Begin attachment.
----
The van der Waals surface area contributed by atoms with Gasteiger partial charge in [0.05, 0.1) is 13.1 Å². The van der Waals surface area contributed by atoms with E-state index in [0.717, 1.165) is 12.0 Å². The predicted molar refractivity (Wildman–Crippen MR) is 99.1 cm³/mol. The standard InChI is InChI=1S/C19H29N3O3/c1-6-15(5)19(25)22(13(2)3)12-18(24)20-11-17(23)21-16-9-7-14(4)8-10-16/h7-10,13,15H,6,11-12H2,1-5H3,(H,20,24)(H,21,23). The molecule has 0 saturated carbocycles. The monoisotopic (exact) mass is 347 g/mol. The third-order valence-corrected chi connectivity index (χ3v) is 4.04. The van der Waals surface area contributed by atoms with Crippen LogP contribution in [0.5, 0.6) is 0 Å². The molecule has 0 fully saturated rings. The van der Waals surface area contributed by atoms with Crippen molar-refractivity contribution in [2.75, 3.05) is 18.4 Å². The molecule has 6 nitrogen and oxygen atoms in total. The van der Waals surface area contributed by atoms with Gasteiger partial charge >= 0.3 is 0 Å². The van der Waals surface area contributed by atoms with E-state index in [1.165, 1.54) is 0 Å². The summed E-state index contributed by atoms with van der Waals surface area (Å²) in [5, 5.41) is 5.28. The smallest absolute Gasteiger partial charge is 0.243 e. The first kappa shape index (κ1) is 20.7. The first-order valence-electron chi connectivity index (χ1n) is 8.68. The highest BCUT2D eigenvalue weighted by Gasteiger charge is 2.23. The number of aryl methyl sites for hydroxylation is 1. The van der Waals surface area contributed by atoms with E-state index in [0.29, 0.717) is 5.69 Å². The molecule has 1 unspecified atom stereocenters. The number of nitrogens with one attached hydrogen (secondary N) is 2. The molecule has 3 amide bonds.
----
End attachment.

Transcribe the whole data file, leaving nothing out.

The van der Waals surface area contributed by atoms with Gasteiger partial charge in [0.05, 0.1) is 13.1 Å². The van der Waals surface area contributed by atoms with E-state index in [0.717, 1.165) is 12.0 Å². The predicted molar refractivity (Wildman–Crippen MR) is 99.1 cm³/mol. The standard InChI is InChI=1S/C19H29N3O3/c1-6-15(5)19(25)22(13(2)3)12-18(24)20-11-17(23)21-16-9-7-14(4)8-10-16/h7-10,13,15H,6,11-12H2,1-5H3,(H,20,24)(H,21,23). The molecule has 0 saturated carbocycles. The monoisotopic (exact) mass is 347 g/mol. The third-order valence-corrected chi connectivity index (χ3v) is 4.04. The van der Waals surface area contributed by atoms with Crippen LogP contribution in [0.5, 0.6) is 0 Å². The molecule has 0 fully saturated rings. The van der Waals surface area contributed by atoms with Crippen molar-refractivity contribution in [2.75, 3.05) is 18.4 Å². The molecule has 6 nitrogen and oxygen atoms in total. The van der Waals surface area contributed by atoms with Gasteiger partial charge >= 0.3 is 0 Å². The van der Waals surface area contributed by atoms with E-state index in [1.165, 1.54) is 0 Å². The summed E-state index contributed by atoms with van der Waals surface area (Å²) in [5, 5.41) is 5.28. The smallest absolute Gasteiger partial charge is 0.243 e. The first kappa shape index (κ1) is 20.7. The first-order valence-electron chi connectivity index (χ1n) is 8.68. The highest BCUT2D eigenvalue weighted by Gasteiger charge is 2.23. The number of aryl methyl sites for hydroxylation is 1. The van der Waals surface area contributed by atoms with E-state index in [0.29, 0.717) is 5.69 Å². The molecule has 1 unspecified atom stereocenters. The number of nitrogens with one attached hydrogen (secondary N) is 2. The molecule has 3 amide bonds.